Dialysis and Action

ActionDears Readers,

This is a moment when your action is required for your benefit and all the others in dialysis!  Quickly, CMS (The Centers for Medicare and Medicaid) has proposed a huge cut to dialysis payments for Medicare patients.  They have proposed a 9,4 percent cut to what they pay to providers for dialysis patients on Medicare.

Specifically, that means: “CMS proposed cuts would reduce the Medicare composite base rate from $240.36 per dialysis patient per treatment to $216.95 per treatment.” That seemingly small $23 difference adds up to $828 per patient per year.  If there are 75 patients in your facility (figuring 25 per shift), that’s sixty-two THOUSAND dollars per year!  That’s one or two techs depending on pay and area, etc.  It could mean one less Registered Nurse or facility manager!  But even one tech lost to these cuts is too many!

You can take action (if you haven’t already) to send a letter to your Congress members via the Dialysis Patient Citizens (DPC) website.

From DPC: “Send a letter! Easily customize a prewritten letter with your story and click send.”  For a link to the DPC Letter CLICK HERE

Also, from DPC: “Follow up with a phone call! We’ll give you the number and the talking points.”   For a link to the phone numbers of your members of Congress and what to say when they answer, CLICK HERE.   I know it seems intimidating to phone your member of Congress but a receptionist will answer and all you have to do is tell them you are against the proposed cuts in Medicare payments to dialysis providers (see what DPC suggests.)  And Ta-Da!  You have become an active part of the legislative process!

Thanks all,  You and I will really appreciate it in the long run if you take some action today!  And, leave a comment, to tell me what you did about this very important issue!

© 2013 DevonTexas

About DevonTexas

I am a person with ESRD (End Stage Renal Disease) which means my kidneys don't work. Forty or so years ago that would have been a death sentence but today there is Dialysis which means I could be hooked up to a machine that would clean my blood as the kidneys should. Three days a week, I went to a dialysis center and had too very large needles stuck in my arm to remove and replace my blood as it passed through a process where it was cleaned and the fluid was removed, a process taking a little over four hours each time. In November 2017, I received a kidney transplant from a deceased donor. My life went into overdrive. With a "new" functioning kidney, I no longer had to go to a dialysis center and my days were not open to be lived rather than recovering from dialysis which meant dialyzing for three days and resting for 4 days a week. I work full-time and often 50 hours per week. It is something I never imagined. I highly recommend it! HeeHee I want to advance knowledge about dialysis and transplant so that others can learn from my experience and mistakes. We shouldn't have to reinvent the wheel, eh? There is so much to be learned and experienced about our predicament. There are vast resources available to support us and enrich our lives but many patients don't know about them. There are also many issues that we have to deal with whether we want to or not. So I blog about them in www.DevonTexas.com All comments are confidential until I approve them. If you don't want your comment public, let me know and I will respect that. So, feel free to leave a comment. I also blog in LegacyTales in WordPress if you are interested in the ramblings of a Old Man. Give a peek and let me know what you think. https://legacytales.wordpress.com/ Enjoy.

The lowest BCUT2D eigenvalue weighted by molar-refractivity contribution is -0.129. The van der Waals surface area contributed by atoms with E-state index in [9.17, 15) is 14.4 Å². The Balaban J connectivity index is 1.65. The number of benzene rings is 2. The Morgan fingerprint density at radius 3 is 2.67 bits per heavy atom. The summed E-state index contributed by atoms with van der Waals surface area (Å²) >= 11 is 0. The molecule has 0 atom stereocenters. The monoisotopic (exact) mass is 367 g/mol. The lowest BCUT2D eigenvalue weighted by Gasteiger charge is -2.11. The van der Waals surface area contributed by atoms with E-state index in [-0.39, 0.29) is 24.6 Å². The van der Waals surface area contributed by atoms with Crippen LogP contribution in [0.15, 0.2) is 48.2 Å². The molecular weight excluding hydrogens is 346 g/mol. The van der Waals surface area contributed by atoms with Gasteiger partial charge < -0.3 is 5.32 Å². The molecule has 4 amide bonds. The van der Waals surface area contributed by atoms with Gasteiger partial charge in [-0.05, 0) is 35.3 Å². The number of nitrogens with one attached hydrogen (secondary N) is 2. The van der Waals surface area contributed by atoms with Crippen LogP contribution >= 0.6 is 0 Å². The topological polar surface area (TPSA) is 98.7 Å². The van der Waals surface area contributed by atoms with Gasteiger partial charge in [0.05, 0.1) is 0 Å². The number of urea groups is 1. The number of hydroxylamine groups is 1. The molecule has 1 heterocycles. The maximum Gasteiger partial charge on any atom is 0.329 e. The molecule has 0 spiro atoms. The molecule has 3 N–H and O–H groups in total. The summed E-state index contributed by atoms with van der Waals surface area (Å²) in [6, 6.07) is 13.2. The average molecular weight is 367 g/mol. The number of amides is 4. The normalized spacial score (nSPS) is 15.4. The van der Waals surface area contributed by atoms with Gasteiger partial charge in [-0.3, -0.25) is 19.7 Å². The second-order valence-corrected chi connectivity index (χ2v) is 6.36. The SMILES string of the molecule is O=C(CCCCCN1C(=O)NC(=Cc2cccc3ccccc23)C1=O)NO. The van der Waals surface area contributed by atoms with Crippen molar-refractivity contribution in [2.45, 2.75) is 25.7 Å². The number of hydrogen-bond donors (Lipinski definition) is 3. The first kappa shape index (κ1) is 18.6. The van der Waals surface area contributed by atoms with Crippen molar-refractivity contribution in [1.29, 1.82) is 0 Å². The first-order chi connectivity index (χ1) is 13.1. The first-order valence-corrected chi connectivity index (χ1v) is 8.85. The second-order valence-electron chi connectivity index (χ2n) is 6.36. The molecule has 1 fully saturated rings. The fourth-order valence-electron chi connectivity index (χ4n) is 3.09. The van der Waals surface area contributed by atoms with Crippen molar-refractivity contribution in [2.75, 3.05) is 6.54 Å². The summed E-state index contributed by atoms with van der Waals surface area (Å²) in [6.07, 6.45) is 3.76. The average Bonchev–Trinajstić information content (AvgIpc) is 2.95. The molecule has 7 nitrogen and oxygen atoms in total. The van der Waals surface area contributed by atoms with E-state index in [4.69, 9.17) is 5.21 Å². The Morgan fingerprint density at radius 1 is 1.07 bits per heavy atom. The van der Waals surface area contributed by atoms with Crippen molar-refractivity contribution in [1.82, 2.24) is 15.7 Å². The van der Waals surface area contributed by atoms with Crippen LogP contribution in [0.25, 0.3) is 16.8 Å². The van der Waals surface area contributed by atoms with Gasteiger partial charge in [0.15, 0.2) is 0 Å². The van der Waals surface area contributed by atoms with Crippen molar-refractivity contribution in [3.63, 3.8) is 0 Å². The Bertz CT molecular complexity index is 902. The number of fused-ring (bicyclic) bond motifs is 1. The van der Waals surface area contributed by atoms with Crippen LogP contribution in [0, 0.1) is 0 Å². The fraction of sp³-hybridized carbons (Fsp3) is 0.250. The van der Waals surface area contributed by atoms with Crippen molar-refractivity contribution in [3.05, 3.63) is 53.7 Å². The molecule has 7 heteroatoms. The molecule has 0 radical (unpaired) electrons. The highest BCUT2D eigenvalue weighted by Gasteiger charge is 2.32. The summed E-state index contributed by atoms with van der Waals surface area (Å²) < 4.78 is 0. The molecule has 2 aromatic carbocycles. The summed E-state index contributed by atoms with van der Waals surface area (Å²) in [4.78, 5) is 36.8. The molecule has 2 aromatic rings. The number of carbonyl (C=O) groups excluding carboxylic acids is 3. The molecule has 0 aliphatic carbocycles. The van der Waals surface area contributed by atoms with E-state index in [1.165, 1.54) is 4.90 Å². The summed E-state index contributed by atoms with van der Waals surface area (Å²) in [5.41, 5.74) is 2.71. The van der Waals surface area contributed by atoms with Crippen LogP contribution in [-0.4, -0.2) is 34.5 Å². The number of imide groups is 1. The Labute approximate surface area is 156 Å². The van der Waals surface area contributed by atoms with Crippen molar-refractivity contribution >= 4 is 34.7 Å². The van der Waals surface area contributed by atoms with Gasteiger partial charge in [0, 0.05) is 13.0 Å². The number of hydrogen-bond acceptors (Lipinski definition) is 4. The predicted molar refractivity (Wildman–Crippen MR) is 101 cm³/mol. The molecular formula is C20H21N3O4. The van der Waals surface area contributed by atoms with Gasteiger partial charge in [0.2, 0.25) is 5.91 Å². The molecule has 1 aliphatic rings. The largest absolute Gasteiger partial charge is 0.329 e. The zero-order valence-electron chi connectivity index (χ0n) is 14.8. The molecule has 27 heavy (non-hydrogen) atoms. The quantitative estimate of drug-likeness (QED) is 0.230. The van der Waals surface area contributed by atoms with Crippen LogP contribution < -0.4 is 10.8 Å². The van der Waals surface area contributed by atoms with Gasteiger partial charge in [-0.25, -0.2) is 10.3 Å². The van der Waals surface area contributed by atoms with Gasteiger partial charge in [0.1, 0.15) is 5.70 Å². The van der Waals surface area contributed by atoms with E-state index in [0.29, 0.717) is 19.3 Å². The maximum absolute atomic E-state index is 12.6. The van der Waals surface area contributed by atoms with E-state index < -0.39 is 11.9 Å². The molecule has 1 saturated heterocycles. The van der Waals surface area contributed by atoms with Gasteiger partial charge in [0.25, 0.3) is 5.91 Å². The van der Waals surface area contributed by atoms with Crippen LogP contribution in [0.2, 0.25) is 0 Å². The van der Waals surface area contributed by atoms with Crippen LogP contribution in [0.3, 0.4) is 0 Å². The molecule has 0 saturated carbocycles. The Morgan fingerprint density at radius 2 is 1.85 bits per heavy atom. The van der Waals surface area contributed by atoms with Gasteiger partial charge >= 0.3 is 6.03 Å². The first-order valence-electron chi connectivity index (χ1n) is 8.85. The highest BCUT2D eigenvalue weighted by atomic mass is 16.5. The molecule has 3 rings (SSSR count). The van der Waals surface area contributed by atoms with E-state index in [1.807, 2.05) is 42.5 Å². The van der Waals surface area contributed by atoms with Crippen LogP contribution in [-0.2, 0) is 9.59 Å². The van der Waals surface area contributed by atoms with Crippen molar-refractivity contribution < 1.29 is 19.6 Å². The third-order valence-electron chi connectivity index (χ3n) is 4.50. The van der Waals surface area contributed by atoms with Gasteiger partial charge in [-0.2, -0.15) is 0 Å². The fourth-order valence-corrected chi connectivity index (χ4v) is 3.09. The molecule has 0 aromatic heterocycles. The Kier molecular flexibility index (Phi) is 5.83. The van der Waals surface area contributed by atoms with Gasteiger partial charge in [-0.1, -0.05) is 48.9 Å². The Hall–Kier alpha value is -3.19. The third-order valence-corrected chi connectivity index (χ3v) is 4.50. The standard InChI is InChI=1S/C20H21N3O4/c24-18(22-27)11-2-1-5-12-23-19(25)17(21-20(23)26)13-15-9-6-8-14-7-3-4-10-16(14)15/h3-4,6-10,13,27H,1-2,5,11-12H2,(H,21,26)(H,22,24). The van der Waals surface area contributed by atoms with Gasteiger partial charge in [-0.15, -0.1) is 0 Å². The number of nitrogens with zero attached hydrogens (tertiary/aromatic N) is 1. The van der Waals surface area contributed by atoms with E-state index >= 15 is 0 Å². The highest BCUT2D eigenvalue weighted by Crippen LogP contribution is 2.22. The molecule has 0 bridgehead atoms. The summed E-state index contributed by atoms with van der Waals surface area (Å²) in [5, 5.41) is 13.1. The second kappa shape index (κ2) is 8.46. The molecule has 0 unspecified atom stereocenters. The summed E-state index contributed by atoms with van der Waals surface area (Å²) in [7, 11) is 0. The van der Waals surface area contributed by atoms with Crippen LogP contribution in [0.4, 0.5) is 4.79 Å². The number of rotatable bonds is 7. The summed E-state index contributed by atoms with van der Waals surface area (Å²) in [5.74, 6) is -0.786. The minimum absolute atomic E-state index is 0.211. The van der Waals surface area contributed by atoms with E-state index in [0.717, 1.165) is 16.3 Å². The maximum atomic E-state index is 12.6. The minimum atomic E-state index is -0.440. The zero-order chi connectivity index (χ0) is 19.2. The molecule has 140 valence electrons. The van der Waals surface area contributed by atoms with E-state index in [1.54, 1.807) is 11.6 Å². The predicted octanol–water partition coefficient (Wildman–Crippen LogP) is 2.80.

This entry was posted in activism, dialysis, Dialysis Center, disability, discrimination, kidney, lobbying, patient care, Patient-Centered Care, politics, thoughts and tagged , , , , , , , . Bookmark the permalink.

2 Responses to Dialysis and Action

  1. Craig Moncho says:

    Hi Devon, thanks for bringing this to my attention. I will send a letter.

    • DevonTexas says:

      My pleasure, Craig. I’m working on more about this issue so everyone understands why it’s so important. My mentor filled me in on some history of this as it applies to the large-scale and small, independent dialysis providers. Fascinating! More to some this week.

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